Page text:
Mark Hynes - thoughts on corporate disclosure

Opinions on changing rules, changing best practices, and their effect on investor relations officers.

Tuesday, November 27, 2007

Timing is everything. Another bastion falls to disclosure.

Another bastion falls to transparency best practice. The guidelines produced by the Walker Working Group last week gives a recipe for greater disclosure by private equity companies and their ‘portfolio companies’.

On the company side, Walker has proposed a voluntary reporting framework that applies to private equity portfolio companies with more than 1,000 employees and at least 50% of revenues generated in the UK. Each portfolio company signing up to the code would produce an annual report within six months of their financial year end. This would include the identity of the private equity fund or funds that own the company, the senior managers or advisers who have oversight of the fund or funds, and detail on the composition of its board.

In addition, it would provide a business review - comparable to that required of public companies under the new Companies Act - that indicates main trends and factors likely to affect the future development, performance and position of the company's business. It should also include information on the company's employees, environmental matters and social and community issues.

The private equity houses themselves should disclose their investment approach and, for its portfolio companies, an indication of the leadership of the firm in the UK and confirmation that arrangements are in place to deal with conflicts of interest.

Of course the world has changed completely since the heady days in the summer when the entire industry was under a cloud, being attacked for invisibility on all sides. A high- profile trade union campaign against 'asset strippers' was followed by a row over the tax paid by those working for private equity firms. And there was ongoing debate about what effect private equity has on employment.

Today, the global credit crunch had affectively withdrawn the advantages that private equity firms had over listed rivals and made debate about new disclosure rules less urgent.

So the proposed code of conduct for big buy-out groups now lacks the public impact it might have had six months ago. And it will be criticised for lack of bite, in that the code is voluntary.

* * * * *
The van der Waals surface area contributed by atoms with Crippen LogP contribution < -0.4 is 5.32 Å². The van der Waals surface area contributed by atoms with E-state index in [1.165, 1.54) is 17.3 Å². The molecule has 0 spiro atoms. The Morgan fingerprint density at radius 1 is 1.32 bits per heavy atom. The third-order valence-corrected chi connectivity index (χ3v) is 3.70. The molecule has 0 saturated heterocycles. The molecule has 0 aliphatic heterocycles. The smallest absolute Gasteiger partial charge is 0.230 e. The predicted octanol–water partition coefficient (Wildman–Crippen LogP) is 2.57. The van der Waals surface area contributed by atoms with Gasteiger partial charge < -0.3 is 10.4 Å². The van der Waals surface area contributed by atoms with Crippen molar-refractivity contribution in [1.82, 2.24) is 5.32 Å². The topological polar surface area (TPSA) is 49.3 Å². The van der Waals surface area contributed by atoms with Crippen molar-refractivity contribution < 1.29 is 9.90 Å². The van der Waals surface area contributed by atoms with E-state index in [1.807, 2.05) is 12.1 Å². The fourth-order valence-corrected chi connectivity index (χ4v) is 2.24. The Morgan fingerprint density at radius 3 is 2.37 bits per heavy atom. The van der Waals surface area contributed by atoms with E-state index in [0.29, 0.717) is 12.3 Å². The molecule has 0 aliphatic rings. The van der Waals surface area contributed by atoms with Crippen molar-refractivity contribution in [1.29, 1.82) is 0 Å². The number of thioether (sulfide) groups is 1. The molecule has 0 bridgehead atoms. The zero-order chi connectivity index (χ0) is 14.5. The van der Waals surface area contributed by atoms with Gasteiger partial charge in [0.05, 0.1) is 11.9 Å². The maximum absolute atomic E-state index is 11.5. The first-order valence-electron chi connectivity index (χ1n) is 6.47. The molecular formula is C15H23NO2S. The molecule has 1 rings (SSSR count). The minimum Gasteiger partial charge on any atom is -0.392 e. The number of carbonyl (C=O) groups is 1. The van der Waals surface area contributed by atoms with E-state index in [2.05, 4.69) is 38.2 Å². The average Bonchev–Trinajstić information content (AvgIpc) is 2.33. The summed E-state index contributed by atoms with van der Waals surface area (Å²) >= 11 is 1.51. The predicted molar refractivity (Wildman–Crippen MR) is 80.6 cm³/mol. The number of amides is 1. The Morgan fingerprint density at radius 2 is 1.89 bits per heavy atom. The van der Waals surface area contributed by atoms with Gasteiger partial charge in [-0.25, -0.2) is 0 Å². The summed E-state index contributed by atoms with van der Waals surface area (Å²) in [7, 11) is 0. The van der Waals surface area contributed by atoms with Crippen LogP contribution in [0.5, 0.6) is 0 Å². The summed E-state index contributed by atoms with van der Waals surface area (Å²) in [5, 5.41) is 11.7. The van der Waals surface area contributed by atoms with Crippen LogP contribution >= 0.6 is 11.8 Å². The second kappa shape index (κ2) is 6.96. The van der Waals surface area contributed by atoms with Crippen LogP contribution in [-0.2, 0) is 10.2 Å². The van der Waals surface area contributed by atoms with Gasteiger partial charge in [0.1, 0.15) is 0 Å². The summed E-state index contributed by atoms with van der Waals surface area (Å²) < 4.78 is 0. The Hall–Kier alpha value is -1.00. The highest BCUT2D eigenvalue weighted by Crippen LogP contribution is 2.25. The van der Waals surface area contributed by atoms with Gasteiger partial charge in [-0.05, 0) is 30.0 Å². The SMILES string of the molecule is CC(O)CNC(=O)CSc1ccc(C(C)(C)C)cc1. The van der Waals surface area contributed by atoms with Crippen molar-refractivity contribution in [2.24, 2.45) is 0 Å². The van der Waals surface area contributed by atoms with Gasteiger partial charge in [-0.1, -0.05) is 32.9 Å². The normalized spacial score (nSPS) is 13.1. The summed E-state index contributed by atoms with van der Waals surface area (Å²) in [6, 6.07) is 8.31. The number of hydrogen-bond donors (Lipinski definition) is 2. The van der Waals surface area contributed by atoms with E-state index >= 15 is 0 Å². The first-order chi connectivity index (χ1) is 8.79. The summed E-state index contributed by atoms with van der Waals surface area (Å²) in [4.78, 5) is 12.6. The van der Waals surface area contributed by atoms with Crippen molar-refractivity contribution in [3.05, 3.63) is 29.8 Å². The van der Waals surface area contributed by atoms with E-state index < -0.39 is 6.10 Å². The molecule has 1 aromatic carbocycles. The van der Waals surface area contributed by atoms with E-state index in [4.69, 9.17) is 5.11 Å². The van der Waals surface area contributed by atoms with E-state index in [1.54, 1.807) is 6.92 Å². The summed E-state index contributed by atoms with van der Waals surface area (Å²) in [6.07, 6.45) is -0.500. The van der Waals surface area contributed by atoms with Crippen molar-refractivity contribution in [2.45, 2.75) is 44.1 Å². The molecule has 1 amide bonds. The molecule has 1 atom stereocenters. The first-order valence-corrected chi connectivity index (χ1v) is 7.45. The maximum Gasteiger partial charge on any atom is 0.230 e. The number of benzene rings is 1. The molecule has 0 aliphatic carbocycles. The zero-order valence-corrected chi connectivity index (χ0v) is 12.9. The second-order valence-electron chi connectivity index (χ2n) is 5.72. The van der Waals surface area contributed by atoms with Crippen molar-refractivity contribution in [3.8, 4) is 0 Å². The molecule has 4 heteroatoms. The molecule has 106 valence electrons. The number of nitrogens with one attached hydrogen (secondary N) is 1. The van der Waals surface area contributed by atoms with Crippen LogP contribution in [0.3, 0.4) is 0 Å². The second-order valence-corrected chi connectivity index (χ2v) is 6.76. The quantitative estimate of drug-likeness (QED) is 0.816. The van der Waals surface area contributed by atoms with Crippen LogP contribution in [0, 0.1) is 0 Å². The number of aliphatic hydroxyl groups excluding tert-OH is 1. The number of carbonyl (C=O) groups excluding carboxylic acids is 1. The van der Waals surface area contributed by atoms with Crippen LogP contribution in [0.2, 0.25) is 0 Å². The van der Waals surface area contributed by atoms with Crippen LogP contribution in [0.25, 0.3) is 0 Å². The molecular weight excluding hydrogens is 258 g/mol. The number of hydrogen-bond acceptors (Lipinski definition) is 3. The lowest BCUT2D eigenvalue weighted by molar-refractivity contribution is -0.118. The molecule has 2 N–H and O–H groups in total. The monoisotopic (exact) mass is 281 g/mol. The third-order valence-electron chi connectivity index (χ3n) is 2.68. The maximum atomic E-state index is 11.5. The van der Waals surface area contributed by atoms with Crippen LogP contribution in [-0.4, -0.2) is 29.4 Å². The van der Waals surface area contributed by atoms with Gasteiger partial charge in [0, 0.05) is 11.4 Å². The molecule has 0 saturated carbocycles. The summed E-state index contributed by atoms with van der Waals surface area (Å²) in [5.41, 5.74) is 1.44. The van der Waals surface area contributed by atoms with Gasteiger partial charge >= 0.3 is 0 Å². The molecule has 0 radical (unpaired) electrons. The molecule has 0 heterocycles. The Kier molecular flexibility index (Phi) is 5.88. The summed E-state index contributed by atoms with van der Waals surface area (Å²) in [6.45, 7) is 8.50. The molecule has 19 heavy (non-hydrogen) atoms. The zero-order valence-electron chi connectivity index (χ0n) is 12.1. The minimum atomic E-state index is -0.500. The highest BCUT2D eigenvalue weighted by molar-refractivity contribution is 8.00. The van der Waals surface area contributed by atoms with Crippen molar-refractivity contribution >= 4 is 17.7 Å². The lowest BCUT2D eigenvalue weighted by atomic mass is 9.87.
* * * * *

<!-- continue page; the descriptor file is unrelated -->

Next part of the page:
Despite these concerns, and the fact that apparently only some 25% of private equity companies are affected, these changes are a welcome start.

Thursday, November 22, 2007

Sell side research – changes underway.

Research that has been the traditional preserve of the larger investment banks is facing a huge sea change from regulators, boutiques, and an increasing link to trade recommendations.

IOSCO, the collective for the world’s securities regulators, has this week published its latest thinking on how soft commissions among investors should work. It points to the differing rules applicable in different countries, and the potential conflict of interest among those providing and using the research. It concludes that regulators need to decide on their own regimes, but given who the research was done by, some degree of coordination in regulation is likely.

This report comes at a time when there are emerging trends among ‘boutique’ research firms. Japaninvest, an independent research house, has launched an execution service that it hopes will help smaller boutiques compete with the big investment banks.

The company, listed in Tokyo, has invited other independent research providers to join IND-X, which went live recently. With few asset management houses willing to pay directly for research, boutique research providers rely on devices such as commission sharing arrangements for their income.

These allow asset managers to pay an investment bank to execute a trade, but to say that a proportion of the money should be passed to third parties that have provided them with the most valuable research. However some independent houses have to wait to receive monies due to them.

And the investment banks have responded by launching their own joint venture – Trade Ideas Ltd – which bundles their research together and provides clear trading recommendations. Others have taken stakes in research boutiques.

Meanwhile, asset managers themselves are adding to their own research capabilities. The Grassroots system uncovers new trends by on-the-street research.